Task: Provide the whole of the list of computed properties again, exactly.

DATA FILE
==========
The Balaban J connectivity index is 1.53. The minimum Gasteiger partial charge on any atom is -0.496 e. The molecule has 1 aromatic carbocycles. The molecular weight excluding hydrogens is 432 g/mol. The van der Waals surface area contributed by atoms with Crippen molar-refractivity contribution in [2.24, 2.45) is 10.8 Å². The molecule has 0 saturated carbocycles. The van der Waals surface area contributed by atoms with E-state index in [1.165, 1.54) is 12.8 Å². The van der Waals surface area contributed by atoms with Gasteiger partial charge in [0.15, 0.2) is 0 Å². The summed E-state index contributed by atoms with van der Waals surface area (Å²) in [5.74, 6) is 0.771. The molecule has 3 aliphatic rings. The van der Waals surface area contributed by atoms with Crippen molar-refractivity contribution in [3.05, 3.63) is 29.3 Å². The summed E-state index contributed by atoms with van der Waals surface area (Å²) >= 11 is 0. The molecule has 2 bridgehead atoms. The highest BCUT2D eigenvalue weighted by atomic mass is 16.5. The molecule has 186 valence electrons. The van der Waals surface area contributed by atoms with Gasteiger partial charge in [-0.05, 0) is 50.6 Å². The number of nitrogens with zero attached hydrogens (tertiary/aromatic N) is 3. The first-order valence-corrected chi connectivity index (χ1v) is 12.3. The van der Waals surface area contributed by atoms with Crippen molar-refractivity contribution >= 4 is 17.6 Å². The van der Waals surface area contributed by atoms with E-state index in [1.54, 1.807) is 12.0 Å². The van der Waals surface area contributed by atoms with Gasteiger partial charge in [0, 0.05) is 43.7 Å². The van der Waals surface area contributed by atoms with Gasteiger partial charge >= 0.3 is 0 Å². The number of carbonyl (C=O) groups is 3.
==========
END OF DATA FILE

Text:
The Balaban J connectivity index is 1.53. The minimum Gasteiger partial charge on any atom is -0.496 e. The molecule has 1 aromatic carbocycles. The molecular weight excluding hydrogens is 432 g/mol. The van der Waals surface area contributed by atoms with Crippen molar-refractivity contribution in [2.24, 2.45) is 10.8 Å². The molecule has 0 saturated carbocycles. The van der Waals surface area contributed by atoms with E-state index in [1.165, 1.54) is 12.8 Å². The van der Waals surface area contributed by atoms with Gasteiger partial charge in [0.15, 0.2) is 0 Å². The summed E-state index contributed by atoms with van der Waals surface area (Å²) in [5.74, 6) is 0.771. The molecule has 3 aliphatic rings. The van der Waals surface area contributed by atoms with Crippen molar-refractivity contribution in [3.05, 3.63) is 29.3 Å². The summed E-state index contributed by atoms with van der Waals surface area (Å²) >= 11 is 0. The molecule has 2 bridgehead atoms. The highest BCUT2D eigenvalue weighted by atomic mass is 16.5. The molecule has 186 valence electrons. The van der Waals surface area contributed by atoms with Gasteiger partial charge in [-0.05, 0) is 50.6 Å². The number of nitrogens with zero attached hydrogens (tertiary/aromatic N) is 3. The first-order valence-corrected chi connectivity index (χ1v) is 12.3. The van der Waals surface area contributed by atoms with Crippen molar-refractivity contribution >= 4 is 17.6 Å². The van der Waals surface area contributed by atoms with E-state index in [1.54, 1.807) is 12.0 Å². The van der Waals surface area contributed by atoms with Gasteiger partial charge in [0, 0.05) is 43.7 Å². The van der Waals surface area contributed by atoms with Gasteiger partial charge >= 0.3 is 0 Å². The number of carbonyl (C=O) groups is 3.